- Donggua cha: Donggua, or winter melon, is usually prepared as a vegetable in mainland China, but in Taiwan it is processed and used to flavor a delicious variation on the usual milk tea. The donggua imparts a rather earthy flavor — almost like Korean barley tea. We had ours sweet and milkless, with a generous portion of boba (dark chewy tapioca balls).
- Baozi: For a pit stop in between temples, we split a large soft baozi (steamed dumpling) with pork, mushrooms and a preserved egg yolk.
- Migao, fish balls, and assorted cold seafood nibbles: At two stalls deep inside a covered market, we sampled a few plates of local seafood goodies. A “tasting plate” of cold items included shark skin (!), fried shrimp rolls (almost like a miniature egg roll), and a terrine of crab. We shared a small bowl of fish and pork balls, plus a generous portion of migao (米糕): sticky rice topped with mushrooms, fatty pork, daikon, and a sweet brown sauce.
- Hongcha: Hongcha is ubiquitous in Taiwan, but this was apparently the old fashioned style — a little less sweet and more strongly tea-tasting. It actually reminded me more of American-style iced tea.
- Oyster omelette and fried oysters: You wouldn’t have known it from the modern decor, but the oyster restaurant we visited in Anping was actually an “old famous brand.” I ate countless oyster omelets (蚵仔煎) over the course of my stay in Taiwan, but this was the best by far. The oysters were big, the egg was fresh, and the chewy potato starch didn’t overwhelm the dish. And what’s not to like about tiny, peppery fried oysters?
- Seafood feast: After our afternoon snacks, it was time for dinner! We joined our host’s extended family for an exceptionally delicious seafood feast. Highlights included a huge slab of buttery wild cod, more shrimp rolls, steamed shrimp, steamed sea snails and a sweet-and sour fish.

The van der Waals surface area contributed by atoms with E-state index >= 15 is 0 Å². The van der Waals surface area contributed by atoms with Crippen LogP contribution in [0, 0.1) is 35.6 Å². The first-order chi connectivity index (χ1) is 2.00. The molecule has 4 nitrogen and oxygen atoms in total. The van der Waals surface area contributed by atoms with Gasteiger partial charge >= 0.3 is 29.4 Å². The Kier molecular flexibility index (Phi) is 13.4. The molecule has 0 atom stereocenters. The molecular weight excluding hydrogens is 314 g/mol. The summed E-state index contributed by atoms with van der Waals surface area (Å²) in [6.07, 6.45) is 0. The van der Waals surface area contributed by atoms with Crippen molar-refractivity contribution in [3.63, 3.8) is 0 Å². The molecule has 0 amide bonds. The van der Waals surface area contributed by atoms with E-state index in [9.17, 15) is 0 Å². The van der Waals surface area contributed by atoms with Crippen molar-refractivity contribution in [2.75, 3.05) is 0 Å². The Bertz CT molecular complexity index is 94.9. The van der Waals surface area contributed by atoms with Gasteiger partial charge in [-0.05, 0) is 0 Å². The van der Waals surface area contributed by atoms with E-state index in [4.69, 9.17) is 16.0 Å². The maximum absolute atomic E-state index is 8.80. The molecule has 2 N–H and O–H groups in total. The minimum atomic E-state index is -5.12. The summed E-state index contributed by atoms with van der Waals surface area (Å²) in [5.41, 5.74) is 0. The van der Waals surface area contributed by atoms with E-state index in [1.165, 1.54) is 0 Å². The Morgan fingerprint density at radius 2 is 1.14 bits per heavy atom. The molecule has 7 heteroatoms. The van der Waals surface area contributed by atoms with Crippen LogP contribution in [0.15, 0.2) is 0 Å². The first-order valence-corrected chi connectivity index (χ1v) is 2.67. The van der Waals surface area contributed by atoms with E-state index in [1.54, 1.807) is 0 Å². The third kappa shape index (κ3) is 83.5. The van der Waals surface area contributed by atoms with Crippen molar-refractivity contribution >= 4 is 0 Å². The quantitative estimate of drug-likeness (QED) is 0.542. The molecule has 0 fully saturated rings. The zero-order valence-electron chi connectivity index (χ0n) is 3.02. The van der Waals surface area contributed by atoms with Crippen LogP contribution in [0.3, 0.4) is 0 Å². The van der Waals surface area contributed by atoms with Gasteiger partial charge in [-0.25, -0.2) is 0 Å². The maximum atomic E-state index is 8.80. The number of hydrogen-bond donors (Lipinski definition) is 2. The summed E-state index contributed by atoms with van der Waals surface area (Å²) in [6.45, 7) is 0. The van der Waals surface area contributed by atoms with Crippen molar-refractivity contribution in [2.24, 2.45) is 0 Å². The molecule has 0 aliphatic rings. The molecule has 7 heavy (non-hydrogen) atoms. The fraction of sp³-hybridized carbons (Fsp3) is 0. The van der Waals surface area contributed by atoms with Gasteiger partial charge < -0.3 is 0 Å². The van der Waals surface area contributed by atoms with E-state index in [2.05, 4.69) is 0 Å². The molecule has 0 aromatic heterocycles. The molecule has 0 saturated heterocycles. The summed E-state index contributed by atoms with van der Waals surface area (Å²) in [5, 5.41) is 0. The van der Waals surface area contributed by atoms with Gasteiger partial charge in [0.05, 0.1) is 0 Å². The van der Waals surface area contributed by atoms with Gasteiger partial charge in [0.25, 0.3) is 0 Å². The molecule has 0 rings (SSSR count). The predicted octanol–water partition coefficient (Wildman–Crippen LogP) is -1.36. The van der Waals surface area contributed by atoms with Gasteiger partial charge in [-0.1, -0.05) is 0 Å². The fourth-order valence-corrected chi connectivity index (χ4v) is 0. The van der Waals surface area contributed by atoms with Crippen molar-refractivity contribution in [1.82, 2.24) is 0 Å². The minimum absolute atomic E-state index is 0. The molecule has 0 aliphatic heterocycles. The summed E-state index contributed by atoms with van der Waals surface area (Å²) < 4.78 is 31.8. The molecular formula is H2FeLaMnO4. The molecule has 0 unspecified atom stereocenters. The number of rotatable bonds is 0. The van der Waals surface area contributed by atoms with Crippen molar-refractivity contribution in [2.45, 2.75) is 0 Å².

- Eight-treasure ice: Our bellies were bursting, but there was one more stop before bed: dessert! Eight-treasure ice is a more traditional variation on the shaved ice desserts that are available across Taiwan, and it can actually be served hot or cold. For the cold variation, a bowl containing the “eight treasures” — red beans, green beans, lotus seeds, oatmeal and four other ingredients — is doused in a sweet brown sauce and then topped with a giant mound of shaved ice. Yes, it’s a little weird to eat beans in dessert — but delicious all the same!
I meant for this post to include the second part of our eating adventure — breakfast the next morning! But clearly, enough eating went on to warrant two posts, not one. So keep your eyes out!
This post is part of Wanderfood Wednesday! Head there for more posts on the intersection between food and travel!